External Webserver to access CallManager

Answered Question
Feb 21st, 2008

Hi,

i've heard that the Tomcat server installaed on on CUCM should not be touched to develop Webservices. So, i would take an external WebServer and buildt on that. Question:

What are the different access methods i hae?

There are the XML Objects available on IP Phones, then there is the AXL browser and there is the SDK. What shall be used for what?

May be some links to documents would be great,

Kind regards, Patrick

Correct Answer by stephan.steiner about 8 years 11 months ago

It would take an insane amount of time to go into details.. each API has some functionality that it's best at, and you just need to compare the developer guides I linked to to get down to the details (and I figure most people settle for one API.. even though the syntax is similar, if you are used to Java you generally don't like going back to malloc and free, whereas if you're a hardcore C user, you probably like bothering with memory allocation and pointers)

One thing that can be said about TAPI versus JTAPI. Obviously it's a language thing.. TAPI is C whereas JTAPI is Java. Then, TAPI is meant for first party call control (meaning you install the TAPI Service Provider on the PC of the user who owns a particular phone.. and installing multiple TSPs to handle multiple phones concurrently is usually either a PITA or simply impossible), whereas JTAPI is meant for third party call control.. so you have your central application server that manages a bunch of phones.

And yes, you will lose certain features by going the JTAPI route.. e.g. there's no media playback (that's in the JTAPI specs but Cisco decided not to implement it for whatever reason.. many here are quite disappointed about that). But you also gain certain things besides the ones I already mentioned.. e.g. the super provider which allows you to monitor any device without having to configure an application user.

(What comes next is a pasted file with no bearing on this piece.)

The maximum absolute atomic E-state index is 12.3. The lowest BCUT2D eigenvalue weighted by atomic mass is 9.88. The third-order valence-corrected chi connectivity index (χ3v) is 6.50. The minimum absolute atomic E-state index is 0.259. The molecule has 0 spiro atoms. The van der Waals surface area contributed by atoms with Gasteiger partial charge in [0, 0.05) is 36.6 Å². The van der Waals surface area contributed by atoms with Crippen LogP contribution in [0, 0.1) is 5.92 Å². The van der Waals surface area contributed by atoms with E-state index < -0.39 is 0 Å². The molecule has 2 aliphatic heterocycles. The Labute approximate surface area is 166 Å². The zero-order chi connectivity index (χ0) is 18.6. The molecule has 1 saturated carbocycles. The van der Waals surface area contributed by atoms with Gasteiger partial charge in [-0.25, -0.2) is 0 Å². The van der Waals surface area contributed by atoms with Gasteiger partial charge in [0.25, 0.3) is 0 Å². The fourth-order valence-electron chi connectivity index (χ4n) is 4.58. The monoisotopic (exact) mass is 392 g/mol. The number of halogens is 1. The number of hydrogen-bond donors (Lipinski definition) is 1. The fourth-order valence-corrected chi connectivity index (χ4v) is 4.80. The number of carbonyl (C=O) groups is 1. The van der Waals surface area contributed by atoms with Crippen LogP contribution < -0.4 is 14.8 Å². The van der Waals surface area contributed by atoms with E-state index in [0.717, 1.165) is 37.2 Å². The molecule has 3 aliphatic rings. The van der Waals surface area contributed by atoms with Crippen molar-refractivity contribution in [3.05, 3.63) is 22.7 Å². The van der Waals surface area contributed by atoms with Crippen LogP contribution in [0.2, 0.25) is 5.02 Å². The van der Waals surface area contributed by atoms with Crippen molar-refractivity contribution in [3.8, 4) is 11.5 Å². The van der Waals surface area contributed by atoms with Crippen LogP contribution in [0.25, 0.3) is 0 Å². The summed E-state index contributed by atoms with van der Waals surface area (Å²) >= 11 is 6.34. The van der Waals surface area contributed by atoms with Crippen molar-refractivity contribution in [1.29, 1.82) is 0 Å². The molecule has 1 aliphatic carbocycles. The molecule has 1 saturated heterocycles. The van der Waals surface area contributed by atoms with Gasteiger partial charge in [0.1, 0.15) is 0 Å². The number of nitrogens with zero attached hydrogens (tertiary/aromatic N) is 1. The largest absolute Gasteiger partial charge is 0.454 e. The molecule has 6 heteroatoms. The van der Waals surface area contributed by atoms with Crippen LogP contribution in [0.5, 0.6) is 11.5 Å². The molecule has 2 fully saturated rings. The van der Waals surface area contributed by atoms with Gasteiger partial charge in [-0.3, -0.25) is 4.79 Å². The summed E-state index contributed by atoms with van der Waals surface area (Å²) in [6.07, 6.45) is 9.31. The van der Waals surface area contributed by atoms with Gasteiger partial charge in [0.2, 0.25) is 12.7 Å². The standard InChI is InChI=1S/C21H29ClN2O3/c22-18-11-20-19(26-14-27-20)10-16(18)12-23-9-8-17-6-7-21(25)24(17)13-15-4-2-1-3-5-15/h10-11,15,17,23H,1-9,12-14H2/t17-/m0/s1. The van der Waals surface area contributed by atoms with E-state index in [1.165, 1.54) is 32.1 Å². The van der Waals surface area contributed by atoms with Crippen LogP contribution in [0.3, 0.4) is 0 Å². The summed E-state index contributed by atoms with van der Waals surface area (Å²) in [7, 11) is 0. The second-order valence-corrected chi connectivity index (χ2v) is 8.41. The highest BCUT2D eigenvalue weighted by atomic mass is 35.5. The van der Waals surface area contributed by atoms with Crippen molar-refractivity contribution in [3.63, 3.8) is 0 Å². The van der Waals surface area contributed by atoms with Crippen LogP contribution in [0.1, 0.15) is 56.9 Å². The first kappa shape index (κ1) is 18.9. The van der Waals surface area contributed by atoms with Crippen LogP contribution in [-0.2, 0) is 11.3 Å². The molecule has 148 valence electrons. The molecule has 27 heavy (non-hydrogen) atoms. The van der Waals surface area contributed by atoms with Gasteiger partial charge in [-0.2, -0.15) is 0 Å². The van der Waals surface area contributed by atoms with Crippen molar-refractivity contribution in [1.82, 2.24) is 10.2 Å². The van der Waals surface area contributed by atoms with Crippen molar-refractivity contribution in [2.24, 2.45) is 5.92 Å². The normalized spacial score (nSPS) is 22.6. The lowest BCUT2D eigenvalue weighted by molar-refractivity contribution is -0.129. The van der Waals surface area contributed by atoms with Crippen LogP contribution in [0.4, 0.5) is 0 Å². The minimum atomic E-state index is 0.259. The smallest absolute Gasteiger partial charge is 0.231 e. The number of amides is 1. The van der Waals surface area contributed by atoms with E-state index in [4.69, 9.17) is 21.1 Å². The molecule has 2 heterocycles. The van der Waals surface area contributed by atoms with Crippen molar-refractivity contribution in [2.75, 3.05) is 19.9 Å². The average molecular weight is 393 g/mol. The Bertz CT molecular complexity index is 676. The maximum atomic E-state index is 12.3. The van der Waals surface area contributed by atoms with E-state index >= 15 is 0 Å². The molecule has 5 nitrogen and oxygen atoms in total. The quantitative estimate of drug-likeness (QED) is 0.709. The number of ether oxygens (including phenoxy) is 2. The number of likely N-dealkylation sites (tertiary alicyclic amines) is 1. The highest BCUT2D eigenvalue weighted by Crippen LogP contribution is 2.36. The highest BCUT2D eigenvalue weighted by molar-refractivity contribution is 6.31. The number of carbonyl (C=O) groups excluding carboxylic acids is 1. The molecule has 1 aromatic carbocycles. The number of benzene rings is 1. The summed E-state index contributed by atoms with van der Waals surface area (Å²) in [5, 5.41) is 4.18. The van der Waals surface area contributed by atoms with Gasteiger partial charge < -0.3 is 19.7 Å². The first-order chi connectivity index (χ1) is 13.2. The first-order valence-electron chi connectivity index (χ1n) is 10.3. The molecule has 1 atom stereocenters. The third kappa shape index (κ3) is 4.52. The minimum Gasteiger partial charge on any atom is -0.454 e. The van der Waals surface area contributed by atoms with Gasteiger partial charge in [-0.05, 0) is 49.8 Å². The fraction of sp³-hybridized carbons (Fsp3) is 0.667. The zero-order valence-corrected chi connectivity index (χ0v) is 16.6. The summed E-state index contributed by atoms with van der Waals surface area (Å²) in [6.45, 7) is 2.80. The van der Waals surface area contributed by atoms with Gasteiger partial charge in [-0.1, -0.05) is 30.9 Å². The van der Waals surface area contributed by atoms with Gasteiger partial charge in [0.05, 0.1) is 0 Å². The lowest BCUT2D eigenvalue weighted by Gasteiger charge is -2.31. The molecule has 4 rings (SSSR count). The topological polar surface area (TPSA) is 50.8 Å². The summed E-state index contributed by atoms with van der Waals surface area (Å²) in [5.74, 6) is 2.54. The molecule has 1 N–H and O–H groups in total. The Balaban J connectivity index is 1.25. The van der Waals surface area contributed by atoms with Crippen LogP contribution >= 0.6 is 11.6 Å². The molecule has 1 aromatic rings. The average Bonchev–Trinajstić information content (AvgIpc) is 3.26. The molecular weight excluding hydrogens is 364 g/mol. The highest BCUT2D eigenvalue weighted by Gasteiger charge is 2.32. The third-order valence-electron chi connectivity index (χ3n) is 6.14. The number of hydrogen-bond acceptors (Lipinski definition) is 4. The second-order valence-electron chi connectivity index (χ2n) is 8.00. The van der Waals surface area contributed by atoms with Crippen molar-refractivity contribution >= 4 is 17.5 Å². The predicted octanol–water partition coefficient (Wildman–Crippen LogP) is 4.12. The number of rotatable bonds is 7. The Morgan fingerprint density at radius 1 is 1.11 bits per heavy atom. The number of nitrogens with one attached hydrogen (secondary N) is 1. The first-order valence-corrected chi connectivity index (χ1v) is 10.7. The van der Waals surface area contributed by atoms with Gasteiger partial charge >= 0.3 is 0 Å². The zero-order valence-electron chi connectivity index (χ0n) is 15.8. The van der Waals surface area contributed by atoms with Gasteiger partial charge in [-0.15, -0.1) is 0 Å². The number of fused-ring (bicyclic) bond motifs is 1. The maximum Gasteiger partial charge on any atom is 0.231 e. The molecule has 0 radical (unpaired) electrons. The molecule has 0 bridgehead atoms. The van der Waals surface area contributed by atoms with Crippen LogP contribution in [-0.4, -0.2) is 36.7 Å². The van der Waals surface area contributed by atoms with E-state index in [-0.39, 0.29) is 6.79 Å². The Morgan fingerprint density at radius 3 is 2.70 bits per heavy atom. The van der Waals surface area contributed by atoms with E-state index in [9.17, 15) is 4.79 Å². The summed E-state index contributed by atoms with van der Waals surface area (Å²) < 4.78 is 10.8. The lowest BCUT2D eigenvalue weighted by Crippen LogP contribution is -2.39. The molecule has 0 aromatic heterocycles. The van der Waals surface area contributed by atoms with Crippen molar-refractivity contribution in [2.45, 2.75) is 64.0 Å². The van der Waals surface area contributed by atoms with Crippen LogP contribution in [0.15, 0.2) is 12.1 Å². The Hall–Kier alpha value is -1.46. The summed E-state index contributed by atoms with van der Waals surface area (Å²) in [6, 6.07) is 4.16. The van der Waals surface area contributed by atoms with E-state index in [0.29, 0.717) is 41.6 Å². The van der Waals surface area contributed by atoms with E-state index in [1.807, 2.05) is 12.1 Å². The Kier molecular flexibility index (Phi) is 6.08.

• 1
  • 2
  • 3
  • 4
  • 5
Overall Rating: 4.3 (3 ratings)
Loading.
stephan.steiner Fri, 02/22/2008 - 00:42

This (http://www.cisco.com/en/US/docs/voice_ip_comm/cucm/devguide/6_0_1/cucm_devguide.html) lists all XML interfaces you have on Callmanager and what they do (all are XML/SOAP based webservices so you connect to the callmanager using http(s))

Then you have the CTI interfaces TAPI and JTAPI and connect to the CCM using the dedicated TCP port(s) for the protocol (see the guides http://www.cisco.com/en/US/docs/voice_ip_comm/cucm/jtapi_dev/6_0_1/jtapi-dev.html and http://www.cisco.com/en/US/docs/voice_ip_comm/cucm/tapi_dev/6_0_1/tapidev.html)

Finally you have applications that run on the phone (more here http://www.cisco.com/en/US/docs/voice_ip_comm/cuipph/all_models/xsi/6_0/english/programming/guide/XSIbook.html)

which can make use of the abovementioned technologies if necessary, or which can be completely separate and offer some kind of interaction with the user on the phone (whereas the other APIs are basially independent.. although you could put some information on the screen using a CTI API. Those have nothing to do with the callmanager except that you define an url to a webpage (which then returns XML that the phones understand, rather than html) on the callmanager so the phone knows what to list if you press the services button, and where to make a request when you select a service.